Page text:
Oil Sands Development: A Health Risk Worth Taking?

By Tenenbaum, David J. | Environmental Health Perspectives, April 2009 | Go to article overview
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Oil Sands Development: A Health Risk Worth Taking?


Tenenbaum, David J., Environmental Health Perspectives


As traditional petroleum supplies dwindled and prices soared over the past few years, oil companies have shifted their attention to oil sands, a mix of sand, water, and a heavy, viscous hydrocarbon called bitumen that can be converted to oil. With the plunge in oil prices in fall 2008, many producers began canceling or postponing plans to expand oil sands development projects, but this turn of events could yet reverse, as Canada's vast oil sands deposits are lauded as a secure source of imported oil for the United States. At the same time, however, oil sands present troubling questions in terms of the environmental health effects associated with their development.

Raw Resource

Oil sands are found in about 70 countries. Alberta, Canada, is home to the largest known oil sands deposits, underlying about 140,000 square kilometers of boreal forest. In the 2006 report Alberta's Energy Reserves 2005 and Supply Outlook 2006-2015, the entity then known as the Alberta Energy and Utilities Board estimated the amount of recoverable oil in Canada's oil sands at 175 billion barrels, second only to Saudi Arabia's reserves (which consist largely of conventional oil).

Other major deposits are located in Venezuela and Utah. According to figures cited by Argonne National Laboratory, the Utah deposits, if developed, could yield 12-19 billion barrels of oil. However, says Philip Smith, a professor of chemical engineering and director of the Institute for Clean and Secure Energy at the University of Utah, the Utah bitumen cannot be recovered using the water-intensive technologies pursued elsewhere for one simple reason: "In Utah, we just do not have that kind of water."

Over the past five years, production at Canada's oil sands has reached about 1.3 million barrels per day, more than 1% of global oil production, according to the Canadian Association of Petroleum Producers (CAPP). This constitutes the bulk of the 1.9 million barrels Canada exported to the United States each day in 2008, an amount equal to 12% of U.S. total petroleum consumption, says Greg Stringham, vice president for oil sands at CAPP. In North American Oil Sands: History of Development, Prospects for the Future, a report last updated in January 2008, the Congressional Research Service estimated production would soar to 2.8 million barrels per day by 2015.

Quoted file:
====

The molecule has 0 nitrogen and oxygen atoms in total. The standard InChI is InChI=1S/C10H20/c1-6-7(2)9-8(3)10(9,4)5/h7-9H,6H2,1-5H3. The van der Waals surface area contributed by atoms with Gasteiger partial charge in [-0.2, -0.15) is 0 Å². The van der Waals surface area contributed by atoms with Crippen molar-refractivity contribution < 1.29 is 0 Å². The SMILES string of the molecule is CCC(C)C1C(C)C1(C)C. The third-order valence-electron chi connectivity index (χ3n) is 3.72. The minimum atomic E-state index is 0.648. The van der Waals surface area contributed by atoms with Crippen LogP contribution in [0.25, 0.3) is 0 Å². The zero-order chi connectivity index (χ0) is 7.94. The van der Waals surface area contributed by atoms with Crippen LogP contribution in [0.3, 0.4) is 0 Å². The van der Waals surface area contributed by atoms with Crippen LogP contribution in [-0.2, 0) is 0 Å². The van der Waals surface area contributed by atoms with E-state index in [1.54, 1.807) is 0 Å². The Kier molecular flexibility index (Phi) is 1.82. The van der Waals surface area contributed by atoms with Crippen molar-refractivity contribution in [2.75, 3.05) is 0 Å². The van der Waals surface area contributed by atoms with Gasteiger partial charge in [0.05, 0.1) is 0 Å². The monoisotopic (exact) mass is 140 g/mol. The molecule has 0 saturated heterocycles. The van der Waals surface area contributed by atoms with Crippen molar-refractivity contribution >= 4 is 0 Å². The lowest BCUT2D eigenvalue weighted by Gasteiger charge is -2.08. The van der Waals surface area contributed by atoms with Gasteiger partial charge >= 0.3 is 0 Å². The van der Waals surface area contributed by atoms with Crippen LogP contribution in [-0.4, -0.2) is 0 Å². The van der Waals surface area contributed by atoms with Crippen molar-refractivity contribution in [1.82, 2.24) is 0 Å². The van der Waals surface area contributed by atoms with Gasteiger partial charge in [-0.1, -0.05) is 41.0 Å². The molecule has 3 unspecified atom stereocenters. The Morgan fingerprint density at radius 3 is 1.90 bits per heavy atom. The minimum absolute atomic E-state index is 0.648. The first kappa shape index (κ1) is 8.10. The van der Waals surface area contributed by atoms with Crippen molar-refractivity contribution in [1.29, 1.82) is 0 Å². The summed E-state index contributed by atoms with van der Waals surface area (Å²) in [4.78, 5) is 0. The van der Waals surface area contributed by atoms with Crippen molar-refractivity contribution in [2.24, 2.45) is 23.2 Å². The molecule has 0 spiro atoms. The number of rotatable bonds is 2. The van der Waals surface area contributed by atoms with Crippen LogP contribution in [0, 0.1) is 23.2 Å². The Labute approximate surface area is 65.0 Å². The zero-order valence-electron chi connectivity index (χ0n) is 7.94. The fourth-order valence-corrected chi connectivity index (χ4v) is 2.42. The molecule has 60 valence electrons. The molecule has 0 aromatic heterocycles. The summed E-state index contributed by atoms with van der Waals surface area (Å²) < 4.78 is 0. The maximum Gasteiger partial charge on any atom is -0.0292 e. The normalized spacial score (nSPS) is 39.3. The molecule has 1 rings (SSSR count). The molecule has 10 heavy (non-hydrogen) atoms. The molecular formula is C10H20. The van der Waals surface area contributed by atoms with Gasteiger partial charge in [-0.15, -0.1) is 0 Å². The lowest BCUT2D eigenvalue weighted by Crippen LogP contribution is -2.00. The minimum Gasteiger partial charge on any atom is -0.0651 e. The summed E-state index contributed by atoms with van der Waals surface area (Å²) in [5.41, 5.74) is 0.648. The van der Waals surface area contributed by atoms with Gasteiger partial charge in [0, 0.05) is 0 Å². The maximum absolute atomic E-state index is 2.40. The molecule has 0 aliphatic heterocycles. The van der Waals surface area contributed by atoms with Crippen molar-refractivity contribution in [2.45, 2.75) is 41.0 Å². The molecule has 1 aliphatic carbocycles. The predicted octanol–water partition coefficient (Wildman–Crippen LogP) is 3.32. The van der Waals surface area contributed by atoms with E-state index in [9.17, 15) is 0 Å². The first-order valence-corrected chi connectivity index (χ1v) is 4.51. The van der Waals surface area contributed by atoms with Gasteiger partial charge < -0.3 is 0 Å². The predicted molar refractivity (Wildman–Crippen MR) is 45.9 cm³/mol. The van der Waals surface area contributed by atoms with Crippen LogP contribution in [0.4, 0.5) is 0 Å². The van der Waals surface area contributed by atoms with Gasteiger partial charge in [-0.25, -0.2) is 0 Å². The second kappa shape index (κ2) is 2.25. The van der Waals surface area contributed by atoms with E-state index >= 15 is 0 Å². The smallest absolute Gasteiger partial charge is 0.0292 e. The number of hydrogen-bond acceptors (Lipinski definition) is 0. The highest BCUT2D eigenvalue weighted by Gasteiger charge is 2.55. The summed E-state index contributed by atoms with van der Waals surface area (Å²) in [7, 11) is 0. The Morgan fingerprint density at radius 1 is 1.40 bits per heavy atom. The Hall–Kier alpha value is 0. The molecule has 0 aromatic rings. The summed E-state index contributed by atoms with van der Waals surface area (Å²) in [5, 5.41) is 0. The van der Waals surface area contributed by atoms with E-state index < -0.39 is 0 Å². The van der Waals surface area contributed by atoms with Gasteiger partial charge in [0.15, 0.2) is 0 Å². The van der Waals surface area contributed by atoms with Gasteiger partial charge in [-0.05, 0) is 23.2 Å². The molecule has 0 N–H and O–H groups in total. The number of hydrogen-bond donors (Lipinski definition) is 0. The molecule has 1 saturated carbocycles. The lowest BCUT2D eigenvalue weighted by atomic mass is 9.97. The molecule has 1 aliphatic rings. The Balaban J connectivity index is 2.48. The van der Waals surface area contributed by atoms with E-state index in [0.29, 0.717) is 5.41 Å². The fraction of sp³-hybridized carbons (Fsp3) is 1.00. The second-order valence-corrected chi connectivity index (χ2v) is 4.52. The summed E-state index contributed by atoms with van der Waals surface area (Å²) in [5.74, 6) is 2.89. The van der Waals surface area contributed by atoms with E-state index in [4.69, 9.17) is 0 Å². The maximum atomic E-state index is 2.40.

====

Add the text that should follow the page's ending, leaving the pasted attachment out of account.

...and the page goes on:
Shallow deposits containing about 8-20% of Alberta's oil sands (depending on the estimate) are surface mined using giant shovels and enormous trucks. Deeper deposits more than 75-80 meters underground are accessed using methods such as steam-assisted gravity drainage, in which steam is used to heat the bitumen so it becomes fluid enough to be pumped to the surface. This is known as in situ production.

Unprocessed oil sands contain 3-18% bitumen by weight, along with 2-10% water and 80-85% mineral matter (sand, clay, etc.). Bitumen is composed chiefly of polycyclic aromatic hydrocarbons (PAHs), sulfur, lead, mercury, arsenic, nickel, vanadium, chromium, and selenium. It contains for more carbon and far less hydrogen than conventional crude oil; mixed with crushed stone, bitumen forms asphalt pavement. Once the bitumen is separated from the ore, it is "upgraded" through the addition of hydrogen and the subtraction of carbon, and natural gas is added to enable the material to the pumped to a refinery for processing. The remaining water and solids, including a small amount of unextracted bitumen, are discharged into vast tailings ponds.

Tailings: A Threat to Water Quality

A good deal of the controversy about oil sands development centers around those tailings ponds, which cover more than 130 square kilometers in northern Alberta, according to the 2008 report 11 Million Litres a Day: The Tar Sands' Leaking Legacy from Canada's Environmental Defence. Some large tailings ponds are separated by earthen dikes from the Athabasca River, which joins the Mackenzie River to form the major watershed of Northwest Canada.

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